Battered Kohl's Leans Into Sephora Strategy

Kohl's latest quarterly report shows plenty of troubling trends, with sales and profits declining. But the massive cut in its forecast is what's worrying observers–and causing critics to pile on.

The Menomonee Falls, Wisconsin-based retailer names its year-old partnership with Sephora as a significant bright spot, announcing it will now expand this "transformative partnership" to all of its 1,100-plus locations, up from the 600 it's opened to date.

But that news wasn't enough to distract from its second-quarter report, which sent investors scrambling. The company's stock price declined as much as 9% after its announcement.

Quarterly comparable sales fell 7.7%, and total revenue dropped 8.1% to $4.09 billion, from $4.45 billion in the comparable period of last year. And net income sank 63% to $143 million, from $382 million in the year-ago period.



While grim, those results had mostly been expected. But it stunned observers by slashing its forecast for the full year and now says it expects an overall sales decline of between 5% and 6%. And it expects full-year earnings between $2.80 to $3.20 a share, down sharply from its earlier prediction of $6.45 to $6.85.

"Second-quarter results were impacted by a weakening macro environment, high inflation and dampened consumer spending, which especially pressured our middle-income customers," says Michelle Gass, Kohl's CEO, in its release. "We have adjusted our plans, implementing actions to reduce inventory and lower expenses to account for a softer demand outlook."

Critics aren't buying all of those macroeconomic excuses, especially as stores like Target and Walmart are reporting sales gains, both from higher-income customers trading down and inflated prices.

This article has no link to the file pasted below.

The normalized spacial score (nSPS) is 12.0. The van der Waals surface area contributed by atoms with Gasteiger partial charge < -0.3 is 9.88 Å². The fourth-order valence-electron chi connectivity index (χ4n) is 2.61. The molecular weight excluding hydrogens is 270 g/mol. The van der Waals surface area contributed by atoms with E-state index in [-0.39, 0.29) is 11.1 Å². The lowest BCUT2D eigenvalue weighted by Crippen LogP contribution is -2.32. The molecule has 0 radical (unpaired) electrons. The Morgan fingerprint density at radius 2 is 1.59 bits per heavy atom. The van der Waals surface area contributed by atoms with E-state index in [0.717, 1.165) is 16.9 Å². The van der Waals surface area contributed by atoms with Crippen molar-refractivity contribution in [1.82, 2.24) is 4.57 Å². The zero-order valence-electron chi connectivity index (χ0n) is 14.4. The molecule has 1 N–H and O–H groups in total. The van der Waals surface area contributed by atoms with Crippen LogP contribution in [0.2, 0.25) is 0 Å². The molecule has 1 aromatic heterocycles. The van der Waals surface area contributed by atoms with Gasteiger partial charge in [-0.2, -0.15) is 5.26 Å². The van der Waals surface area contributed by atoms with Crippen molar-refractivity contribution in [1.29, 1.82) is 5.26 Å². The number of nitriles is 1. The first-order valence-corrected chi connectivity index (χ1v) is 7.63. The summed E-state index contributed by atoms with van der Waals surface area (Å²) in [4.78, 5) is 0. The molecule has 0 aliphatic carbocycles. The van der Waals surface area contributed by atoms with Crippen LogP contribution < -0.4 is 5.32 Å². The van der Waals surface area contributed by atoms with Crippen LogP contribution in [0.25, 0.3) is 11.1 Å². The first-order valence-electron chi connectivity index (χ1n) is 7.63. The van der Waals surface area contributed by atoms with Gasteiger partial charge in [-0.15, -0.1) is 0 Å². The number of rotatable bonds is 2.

Citing Kohl's "chronic underperformance" relative to the broader market, Neil Saunders, an analyst with Global Data Retail, said "the company has lost the plot in terms of merchandising and range planning."

He points out that compared to the pre-pandemic quarter in 2019, this quarter's results are down 7.7%.

"This represents a significant loss in market share as the whole market grew extensively over this period," he noted.

"It's hard to imagine how inept they are," one shareholder said of current management, in comments on Yahoo! Finance.

Most see the Sephora expansion as good news.

Kohl's says the first 200 stores with a Sephora unit, which began opening last year, have sales ahead of non-Sephora stores by percentages in the high single digits. And the remaining 400 have increased sales by by mid-single digits.

It anticipates that Sephora at Kohl's will achieve $2 billion in annual sales by 2025. The partnership has netted it 1 million new customers, who tend to be younger, more diverse and more frequent shoppers.

As a result, it plans to intensify Sephora-related marketing spending moving into the holiday quarter.

That's not enough to rescue Kohl's, says Saunders.

"The contrast between a bright and orderly Sephora and the dismal disarray of the rest of Kohl's is like going from The Shire into Mordor," he says. "Relying on Sephora to revitalize the wider business is folly. It is a part of the solution, not the solution itself–as JC Penney, which used the same approach, found out to its cost."

Others are taking a more measured view. Deutsche Bank still rates Kohl's as a buy, while noting middle-class shoppers are making fewer shopping trips and spending less per transaction.

And Morningstar, while acknowledging the disappointments and poor performance, still views Kohl's as undervalued. "Although its recent execution has left much to be desired,” writes analyst David Swartz, “the company owns valuable real estate that it may monetize and remains committed to returning cash to shareholders."

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